What parents need to know
Parents Need to Know
Parents need to know that Draw Something 2 is the sequel to the incredibly popular drawing game. Developer Zynga has added lots of new features and social elements (such as a drawing of the day), but parents still need to be aware of the game's "random opponent" feature, which pairs players with a stranger, possibly exposing them to inappropriate images or words. Parental controls allow you to restrict play against strangers. Additionally, players can share high scores via the Game Center social network, but participation is optional.
What kids can learn
Thinking & Reasoning
- analyzing evidence
- applying information
- combining knowledge
- conveying messages effectively
- meeting challenges together
Engagement, Approach, Support
Users will be eager to play again, if only to see what their friends (and other opponents) have drawn -- and how long it took them to decipher their drawings.
Kids can learn to improve their art and communication skills by sketching words in a creative way. Sometimes, the best way to communicate the answer isn't with a precise sketch.
The game helps players by giving them access to a large library of tools, though this is meant to drive in-app purchases.
What's it about?
Players hand-draw pictures using a wide variety of tools (including highlighters, crayons, pattern pencils, and stamps), then forward to a friend or stranger, who then attempts to guess what the drawing is, selecting from a group of letters. If they're stumped, players can cash in "stars" to have letters placed in the answer. Solving puzzles earns players coins, which they can use to buy more bombs. Players can play with people they know, or play with random opponents. There's also a Daily Draw and Daily Guess, which let players earn points by taking part in community-focused drawing games.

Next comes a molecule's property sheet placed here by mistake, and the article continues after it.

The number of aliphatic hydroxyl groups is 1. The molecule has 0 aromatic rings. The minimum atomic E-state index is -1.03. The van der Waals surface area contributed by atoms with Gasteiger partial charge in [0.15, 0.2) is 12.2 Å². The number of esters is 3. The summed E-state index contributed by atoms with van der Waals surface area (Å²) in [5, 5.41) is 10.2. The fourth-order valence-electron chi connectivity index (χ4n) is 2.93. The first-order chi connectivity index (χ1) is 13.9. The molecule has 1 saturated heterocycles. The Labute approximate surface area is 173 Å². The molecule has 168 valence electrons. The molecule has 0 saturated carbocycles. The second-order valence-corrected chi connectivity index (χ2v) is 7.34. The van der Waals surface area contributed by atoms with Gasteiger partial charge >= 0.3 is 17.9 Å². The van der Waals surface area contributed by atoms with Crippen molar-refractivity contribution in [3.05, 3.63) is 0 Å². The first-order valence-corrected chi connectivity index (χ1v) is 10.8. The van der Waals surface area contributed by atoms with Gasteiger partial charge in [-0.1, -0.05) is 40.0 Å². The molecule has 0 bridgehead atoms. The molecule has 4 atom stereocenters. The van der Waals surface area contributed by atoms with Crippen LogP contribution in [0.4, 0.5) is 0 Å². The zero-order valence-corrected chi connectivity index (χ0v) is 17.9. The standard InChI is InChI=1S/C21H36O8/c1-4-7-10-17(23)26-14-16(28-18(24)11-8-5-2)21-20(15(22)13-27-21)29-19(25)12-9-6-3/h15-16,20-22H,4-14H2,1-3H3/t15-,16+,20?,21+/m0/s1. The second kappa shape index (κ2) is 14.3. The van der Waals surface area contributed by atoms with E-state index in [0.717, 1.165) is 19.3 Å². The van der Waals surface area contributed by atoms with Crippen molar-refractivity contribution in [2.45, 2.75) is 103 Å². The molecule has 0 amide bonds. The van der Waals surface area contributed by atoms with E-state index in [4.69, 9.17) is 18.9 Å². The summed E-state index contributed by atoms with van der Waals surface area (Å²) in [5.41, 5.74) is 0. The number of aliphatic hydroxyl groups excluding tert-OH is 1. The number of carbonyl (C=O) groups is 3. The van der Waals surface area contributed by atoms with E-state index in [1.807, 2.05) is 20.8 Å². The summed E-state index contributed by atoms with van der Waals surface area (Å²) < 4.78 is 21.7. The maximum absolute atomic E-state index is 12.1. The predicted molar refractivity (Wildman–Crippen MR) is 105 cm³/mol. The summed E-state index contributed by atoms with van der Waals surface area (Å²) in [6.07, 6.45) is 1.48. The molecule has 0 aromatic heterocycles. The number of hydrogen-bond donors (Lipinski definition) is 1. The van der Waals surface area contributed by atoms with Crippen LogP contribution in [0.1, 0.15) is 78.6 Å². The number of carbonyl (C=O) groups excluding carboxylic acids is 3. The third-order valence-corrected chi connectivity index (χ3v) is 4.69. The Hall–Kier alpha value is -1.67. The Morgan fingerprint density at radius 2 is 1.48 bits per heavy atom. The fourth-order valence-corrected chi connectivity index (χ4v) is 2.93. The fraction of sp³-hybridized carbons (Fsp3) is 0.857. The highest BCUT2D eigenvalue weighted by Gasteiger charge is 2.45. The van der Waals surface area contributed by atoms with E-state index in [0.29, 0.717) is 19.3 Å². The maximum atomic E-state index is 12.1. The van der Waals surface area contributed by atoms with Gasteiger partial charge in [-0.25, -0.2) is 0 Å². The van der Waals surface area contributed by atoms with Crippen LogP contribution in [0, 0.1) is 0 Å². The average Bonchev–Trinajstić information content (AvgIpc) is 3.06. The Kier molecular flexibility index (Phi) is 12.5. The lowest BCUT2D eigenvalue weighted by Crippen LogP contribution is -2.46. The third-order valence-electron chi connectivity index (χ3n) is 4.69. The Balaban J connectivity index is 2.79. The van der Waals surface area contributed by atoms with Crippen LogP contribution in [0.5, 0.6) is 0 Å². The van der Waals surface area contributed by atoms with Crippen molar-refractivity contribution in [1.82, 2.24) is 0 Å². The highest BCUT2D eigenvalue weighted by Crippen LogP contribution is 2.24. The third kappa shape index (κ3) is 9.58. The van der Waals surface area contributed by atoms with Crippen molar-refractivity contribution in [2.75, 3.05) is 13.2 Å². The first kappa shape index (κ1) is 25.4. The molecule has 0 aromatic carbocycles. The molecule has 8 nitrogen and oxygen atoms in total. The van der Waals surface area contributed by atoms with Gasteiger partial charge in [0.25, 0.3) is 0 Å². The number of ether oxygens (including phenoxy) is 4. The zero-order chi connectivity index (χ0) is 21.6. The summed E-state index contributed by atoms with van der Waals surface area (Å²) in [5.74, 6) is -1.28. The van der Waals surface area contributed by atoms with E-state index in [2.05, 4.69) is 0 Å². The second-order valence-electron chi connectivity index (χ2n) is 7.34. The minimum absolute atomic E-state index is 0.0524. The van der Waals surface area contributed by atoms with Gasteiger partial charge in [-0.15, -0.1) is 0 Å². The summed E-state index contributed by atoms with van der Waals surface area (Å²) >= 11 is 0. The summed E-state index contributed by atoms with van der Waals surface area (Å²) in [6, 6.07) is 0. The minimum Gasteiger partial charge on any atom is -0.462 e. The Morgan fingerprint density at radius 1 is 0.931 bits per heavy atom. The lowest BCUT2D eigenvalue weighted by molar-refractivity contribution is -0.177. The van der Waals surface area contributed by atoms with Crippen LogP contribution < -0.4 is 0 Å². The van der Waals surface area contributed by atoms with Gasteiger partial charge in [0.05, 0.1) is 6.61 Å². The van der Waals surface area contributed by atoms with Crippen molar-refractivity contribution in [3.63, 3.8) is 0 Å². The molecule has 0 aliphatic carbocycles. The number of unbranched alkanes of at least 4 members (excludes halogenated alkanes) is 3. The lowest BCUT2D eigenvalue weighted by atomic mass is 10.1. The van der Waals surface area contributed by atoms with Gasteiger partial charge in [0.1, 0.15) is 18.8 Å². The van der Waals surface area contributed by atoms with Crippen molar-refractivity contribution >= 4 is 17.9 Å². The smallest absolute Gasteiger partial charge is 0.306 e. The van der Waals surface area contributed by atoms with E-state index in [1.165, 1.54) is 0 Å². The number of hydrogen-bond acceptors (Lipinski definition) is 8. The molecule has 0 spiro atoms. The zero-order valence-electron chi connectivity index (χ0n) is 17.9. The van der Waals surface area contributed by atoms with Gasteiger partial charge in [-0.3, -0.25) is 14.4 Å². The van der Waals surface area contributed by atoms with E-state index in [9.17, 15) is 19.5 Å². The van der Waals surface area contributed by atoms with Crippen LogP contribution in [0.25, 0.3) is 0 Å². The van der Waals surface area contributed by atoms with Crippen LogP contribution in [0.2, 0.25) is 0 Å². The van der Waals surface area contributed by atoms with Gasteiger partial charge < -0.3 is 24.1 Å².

Is it any good?
Draw Something was an instant hit that quickly fell off of people's radar. Draw Something 2 is likely to have more staying power. The game features all the fun of the original, with a much wider assortment of patterns and tools, which will let people show off even more impressive art skills, but more importantly, it uses the community in a much better way. Players can view galleries of each other's drawings -- and can easily post their own on Facebook or Twitter. There's also a gallery of user art from the developer that's updated daily. And a Daily Draw/Daily Guess feature lets users gain an increasing number of coins each day for participating in group events.
That said, this sequel, like the original game, is unregulated and you can play random opponents, so there's always the chance you'll be paired with someone who finds it amusing to draw something inappropriate. Most players won't do this (and you can choose to play with friends and ignore strangers), but it's best to be aware. Parental controls can also help you restrict your opponents to Facebook friends.
Families can talk about...
Encourage kids' creativity with real-world art projects and art appreciation.
Remind kids to play people they know in real life, rather than strangers.